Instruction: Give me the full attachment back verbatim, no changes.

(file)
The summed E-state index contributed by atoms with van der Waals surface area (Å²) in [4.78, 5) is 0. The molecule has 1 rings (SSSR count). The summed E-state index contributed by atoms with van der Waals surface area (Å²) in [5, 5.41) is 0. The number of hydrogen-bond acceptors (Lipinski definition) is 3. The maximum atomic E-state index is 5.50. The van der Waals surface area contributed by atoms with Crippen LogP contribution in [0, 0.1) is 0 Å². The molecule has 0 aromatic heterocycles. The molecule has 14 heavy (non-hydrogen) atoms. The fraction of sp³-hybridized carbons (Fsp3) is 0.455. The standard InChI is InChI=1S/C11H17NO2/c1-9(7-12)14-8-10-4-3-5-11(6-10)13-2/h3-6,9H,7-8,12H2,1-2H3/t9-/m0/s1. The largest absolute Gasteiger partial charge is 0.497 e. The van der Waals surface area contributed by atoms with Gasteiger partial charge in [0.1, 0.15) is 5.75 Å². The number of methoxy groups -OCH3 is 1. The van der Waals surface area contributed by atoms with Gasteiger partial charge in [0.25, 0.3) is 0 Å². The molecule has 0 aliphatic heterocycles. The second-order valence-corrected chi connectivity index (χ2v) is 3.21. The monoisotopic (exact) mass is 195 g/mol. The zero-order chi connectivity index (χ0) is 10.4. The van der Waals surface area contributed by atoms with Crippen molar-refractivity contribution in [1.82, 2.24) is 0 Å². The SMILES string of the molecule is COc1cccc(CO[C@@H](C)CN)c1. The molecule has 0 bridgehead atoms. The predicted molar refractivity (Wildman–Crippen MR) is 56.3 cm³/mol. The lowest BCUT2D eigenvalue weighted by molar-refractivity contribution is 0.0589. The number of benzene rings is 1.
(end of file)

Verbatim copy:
The summed E-state index contributed by atoms with van der Waals surface area (Å²) in [4.78, 5) is 0. The molecule has 1 rings (SSSR count). The summed E-state index contributed by atoms with van der Waals surface area (Å²) in [5, 5.41) is 0. The number of hydrogen-bond acceptors (Lipinski definition) is 3. The maximum atomic E-state index is 5.50. The van der Waals surface area contributed by atoms with Crippen LogP contribution in [0, 0.1) is 0 Å². The molecule has 0 aromatic heterocycles. The molecule has 14 heavy (non-hydrogen) atoms. The fraction of sp³-hybridized carbons (Fsp3) is 0.455. The standard InChI is InChI=1S/C11H17NO2/c1-9(7-12)14-8-10-4-3-5-11(6-10)13-2/h3-6,9H,7-8,12H2,1-2H3/t9-/m0/s1. The largest absolute Gasteiger partial charge is 0.497 e. The van der Waals surface area contributed by atoms with Gasteiger partial charge in [0.1, 0.15) is 5.75 Å². The number of methoxy groups -OCH3 is 1. The van der Waals surface area contributed by atoms with Gasteiger partial charge in [0.25, 0.3) is 0 Å². The molecule has 0 aliphatic heterocycles. The second-order valence-corrected chi connectivity index (χ2v) is 3.21. The monoisotopic (exact) mass is 195 g/mol. The zero-order chi connectivity index (χ0) is 10.4. The van der Waals surface area contributed by atoms with Crippen molar-refractivity contribution in [1.82, 2.24) is 0 Å². The SMILES string of the molecule is COc1cccc(CO[C@@H](C)CN)c1. The molecule has 0 bridgehead atoms. The predicted molar refractivity (Wildman–Crippen MR) is 56.3 cm³/mol. The lowest BCUT2D eigenvalue weighted by molar-refractivity contribution is 0.0589. The number of benzene rings is 1.